evil genius roll cage building classI burned all of last weekend building a cage on someone else’s car and paid for the privilege to do so. Our instructor was John Pagel, the evil genius of Evil Genius Racing, but he might sometimes go by Tom Sawyer as well. Nine of us met up at the Bay Area wrenching co-op Rack Hack Shop to learn John’s methods for building a cage and use his professional-grade tools to do so. The bulk of the attendees focused on Jeff’s Willys Aero (future) LeMons car while myself, Jeff and Gene teamed up on to put a Rally America spec cage in a 2007 Yaris. Owner Ian was cool enough to volunteer his car for a “haircut at the barber college” discounted cage.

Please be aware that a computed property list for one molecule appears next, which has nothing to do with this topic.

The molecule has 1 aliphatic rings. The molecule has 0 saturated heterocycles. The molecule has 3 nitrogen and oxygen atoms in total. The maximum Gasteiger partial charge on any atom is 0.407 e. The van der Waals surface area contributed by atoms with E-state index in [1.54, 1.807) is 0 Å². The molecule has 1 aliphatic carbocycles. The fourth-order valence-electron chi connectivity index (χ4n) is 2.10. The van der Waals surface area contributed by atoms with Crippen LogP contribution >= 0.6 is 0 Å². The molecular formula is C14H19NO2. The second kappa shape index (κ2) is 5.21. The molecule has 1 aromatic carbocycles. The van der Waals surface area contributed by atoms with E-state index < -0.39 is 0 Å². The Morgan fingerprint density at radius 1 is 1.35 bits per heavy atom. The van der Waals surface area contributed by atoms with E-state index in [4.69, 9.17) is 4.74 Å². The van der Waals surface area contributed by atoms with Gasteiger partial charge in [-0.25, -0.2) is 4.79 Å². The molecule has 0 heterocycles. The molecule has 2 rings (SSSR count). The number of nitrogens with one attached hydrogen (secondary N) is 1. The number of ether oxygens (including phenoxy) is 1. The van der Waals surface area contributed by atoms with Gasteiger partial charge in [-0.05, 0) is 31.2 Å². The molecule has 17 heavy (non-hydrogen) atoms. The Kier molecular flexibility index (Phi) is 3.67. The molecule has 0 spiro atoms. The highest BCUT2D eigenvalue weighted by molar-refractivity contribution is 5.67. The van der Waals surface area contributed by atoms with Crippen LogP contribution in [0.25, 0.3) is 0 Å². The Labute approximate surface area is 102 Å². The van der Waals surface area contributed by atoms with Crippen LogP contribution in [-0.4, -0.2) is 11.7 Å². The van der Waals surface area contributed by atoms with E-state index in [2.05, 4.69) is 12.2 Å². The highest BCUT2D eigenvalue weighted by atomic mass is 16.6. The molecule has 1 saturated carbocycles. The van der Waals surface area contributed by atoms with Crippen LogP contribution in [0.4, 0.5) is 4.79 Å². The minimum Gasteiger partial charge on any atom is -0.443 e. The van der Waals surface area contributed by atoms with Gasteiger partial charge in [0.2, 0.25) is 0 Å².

Not unlike many of our readers, most of us could weld passably and could probably flail our way to completing a mail-order you-weld-it kit cage or slap one together with “hobby” grade bending and notching equipment. Of course, it’d take us two months and the results would be iffy at best. John walked us through his methods for where to start and how to measure for bends and notches that demystify the process…